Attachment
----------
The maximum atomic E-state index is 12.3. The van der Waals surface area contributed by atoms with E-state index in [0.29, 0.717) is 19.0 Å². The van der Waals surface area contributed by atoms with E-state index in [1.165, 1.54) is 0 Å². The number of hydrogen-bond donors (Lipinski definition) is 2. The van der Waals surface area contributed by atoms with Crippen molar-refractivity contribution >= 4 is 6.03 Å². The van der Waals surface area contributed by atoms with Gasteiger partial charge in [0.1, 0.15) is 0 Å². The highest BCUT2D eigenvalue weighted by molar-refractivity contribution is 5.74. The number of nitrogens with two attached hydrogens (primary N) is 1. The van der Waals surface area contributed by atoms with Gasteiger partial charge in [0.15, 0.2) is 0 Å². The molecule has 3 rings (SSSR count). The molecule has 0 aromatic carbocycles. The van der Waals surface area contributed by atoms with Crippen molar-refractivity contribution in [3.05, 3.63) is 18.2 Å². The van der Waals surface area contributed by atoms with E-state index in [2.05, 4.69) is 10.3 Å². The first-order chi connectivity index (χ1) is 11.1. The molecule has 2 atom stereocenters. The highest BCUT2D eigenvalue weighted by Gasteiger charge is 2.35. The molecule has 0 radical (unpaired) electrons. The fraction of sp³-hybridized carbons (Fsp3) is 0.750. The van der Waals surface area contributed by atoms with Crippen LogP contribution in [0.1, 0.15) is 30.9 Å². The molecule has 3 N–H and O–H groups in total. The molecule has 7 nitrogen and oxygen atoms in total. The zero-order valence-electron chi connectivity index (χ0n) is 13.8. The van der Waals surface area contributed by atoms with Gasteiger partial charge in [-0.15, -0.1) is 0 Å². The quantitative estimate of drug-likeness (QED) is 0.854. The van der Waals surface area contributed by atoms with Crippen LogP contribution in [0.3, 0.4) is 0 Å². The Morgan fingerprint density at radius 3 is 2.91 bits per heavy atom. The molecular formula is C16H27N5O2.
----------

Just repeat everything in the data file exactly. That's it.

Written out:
The maximum atomic E-state index is 12.3. The van der Waals surface area contributed by atoms with E-state index in [0.29, 0.717) is 19.0 Å². The van der Waals surface area contributed by atoms with E-state index in [1.165, 1.54) is 0 Å². The number of hydrogen-bond donors (Lipinski definition) is 2. The van der Waals surface area contributed by atoms with Crippen molar-refractivity contribution >= 4 is 6.03 Å². The van der Waals surface area contributed by atoms with Gasteiger partial charge in [0.1, 0.15) is 0 Å². The highest BCUT2D eigenvalue weighted by molar-refractivity contribution is 5.74. The number of nitrogens with two attached hydrogens (primary N) is 1. The van der Waals surface area contributed by atoms with Gasteiger partial charge in [0.15, 0.2) is 0 Å². The molecule has 3 rings (SSSR count). The molecule has 0 aromatic carbocycles. The van der Waals surface area contributed by atoms with Crippen molar-refractivity contribution in [3.05, 3.63) is 18.2 Å². The van der Waals surface area contributed by atoms with E-state index in [2.05, 4.69) is 10.3 Å². The first-order chi connectivity index (χ1) is 11.1. The molecule has 2 atom stereocenters. The highest BCUT2D eigenvalue weighted by Gasteiger charge is 2.35. The molecule has 0 radical (unpaired) electrons. The fraction of sp³-hybridized carbons (Fsp3) is 0.750. The van der Waals surface area contributed by atoms with Crippen LogP contribution in [0.1, 0.15) is 30.9 Å². The molecule has 3 N–H and O–H groups in total. The molecule has 7 nitrogen and oxygen atoms in total. The zero-order valence-electron chi connectivity index (χ0n) is 13.8. The van der Waals surface area contributed by atoms with Gasteiger partial charge in [-0.15, -0.1) is 0 Å². The quantitative estimate of drug-likeness (QED) is 0.854. The van der Waals surface area contributed by atoms with Crippen LogP contribution in [0.3, 0.4) is 0 Å². The Morgan fingerprint density at radius 3 is 2.91 bits per heavy atom. The molecular formula is C16H27N5O2.